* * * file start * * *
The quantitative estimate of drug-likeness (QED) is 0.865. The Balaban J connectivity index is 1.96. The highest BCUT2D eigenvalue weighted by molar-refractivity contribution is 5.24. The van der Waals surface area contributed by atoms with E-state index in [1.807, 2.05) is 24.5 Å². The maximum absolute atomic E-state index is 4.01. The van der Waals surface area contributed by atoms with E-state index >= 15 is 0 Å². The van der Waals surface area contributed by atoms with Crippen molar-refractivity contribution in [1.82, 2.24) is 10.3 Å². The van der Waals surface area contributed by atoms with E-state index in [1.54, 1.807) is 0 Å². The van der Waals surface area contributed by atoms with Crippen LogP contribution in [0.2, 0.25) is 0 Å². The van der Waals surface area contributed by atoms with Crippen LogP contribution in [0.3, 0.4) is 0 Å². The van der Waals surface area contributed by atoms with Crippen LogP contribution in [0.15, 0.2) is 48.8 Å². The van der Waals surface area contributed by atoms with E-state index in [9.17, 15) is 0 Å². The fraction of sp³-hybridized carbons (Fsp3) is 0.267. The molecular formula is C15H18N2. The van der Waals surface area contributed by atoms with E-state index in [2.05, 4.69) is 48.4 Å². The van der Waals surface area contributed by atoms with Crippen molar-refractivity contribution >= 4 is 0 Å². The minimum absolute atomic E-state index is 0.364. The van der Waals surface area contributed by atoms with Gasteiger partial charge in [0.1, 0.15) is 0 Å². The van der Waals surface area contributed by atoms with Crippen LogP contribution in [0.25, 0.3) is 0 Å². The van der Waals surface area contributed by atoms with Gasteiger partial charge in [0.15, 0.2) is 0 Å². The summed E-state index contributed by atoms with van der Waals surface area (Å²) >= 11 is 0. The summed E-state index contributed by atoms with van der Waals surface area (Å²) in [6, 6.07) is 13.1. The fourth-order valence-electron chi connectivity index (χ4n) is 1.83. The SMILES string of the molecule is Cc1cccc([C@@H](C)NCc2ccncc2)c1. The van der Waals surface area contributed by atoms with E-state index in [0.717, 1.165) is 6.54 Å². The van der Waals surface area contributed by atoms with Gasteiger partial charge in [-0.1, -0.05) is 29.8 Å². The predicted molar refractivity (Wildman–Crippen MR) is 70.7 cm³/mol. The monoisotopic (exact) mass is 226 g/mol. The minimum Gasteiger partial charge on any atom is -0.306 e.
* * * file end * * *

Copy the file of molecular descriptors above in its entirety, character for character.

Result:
The quantitative estimate of drug-likeness (QED) is 0.865. The Balaban J connectivity index is 1.96. The highest BCUT2D eigenvalue weighted by molar-refractivity contribution is 5.24. The van der Waals surface area contributed by atoms with E-state index in [1.807, 2.05) is 24.5 Å². The maximum absolute atomic E-state index is 4.01. The van der Waals surface area contributed by atoms with E-state index >= 15 is 0 Å². The van der Waals surface area contributed by atoms with Crippen molar-refractivity contribution in [1.82, 2.24) is 10.3 Å². The van der Waals surface area contributed by atoms with E-state index in [1.54, 1.807) is 0 Å². The van der Waals surface area contributed by atoms with Crippen LogP contribution in [0.2, 0.25) is 0 Å². The van der Waals surface area contributed by atoms with Crippen LogP contribution in [0.3, 0.4) is 0 Å². The van der Waals surface area contributed by atoms with Crippen LogP contribution in [0.15, 0.2) is 48.8 Å². The van der Waals surface area contributed by atoms with E-state index in [9.17, 15) is 0 Å². The fraction of sp³-hybridized carbons (Fsp3) is 0.267. The molecular formula is C15H18N2. The van der Waals surface area contributed by atoms with E-state index in [2.05, 4.69) is 48.4 Å². The van der Waals surface area contributed by atoms with Crippen molar-refractivity contribution >= 4 is 0 Å². The minimum absolute atomic E-state index is 0.364. The van der Waals surface area contributed by atoms with Gasteiger partial charge in [0.1, 0.15) is 0 Å². The van der Waals surface area contributed by atoms with Crippen LogP contribution in [0.25, 0.3) is 0 Å². The van der Waals surface area contributed by atoms with Gasteiger partial charge in [0.15, 0.2) is 0 Å². The summed E-state index contributed by atoms with van der Waals surface area (Å²) >= 11 is 0. The summed E-state index contributed by atoms with van der Waals surface area (Å²) in [6, 6.07) is 13.1. The fourth-order valence-electron chi connectivity index (χ4n) is 1.83. The SMILES string of the molecule is Cc1cccc([C@@H](C)NCc2ccncc2)c1. The van der Waals surface area contributed by atoms with E-state index in [0.717, 1.165) is 6.54 Å². The van der Waals surface area contributed by atoms with Gasteiger partial charge in [-0.1, -0.05) is 29.8 Å². The predicted molar refractivity (Wildman–Crippen MR) is 70.7 cm³/mol. The monoisotopic (exact) mass is 226 g/mol. The minimum Gasteiger partial charge on any atom is -0.306 e.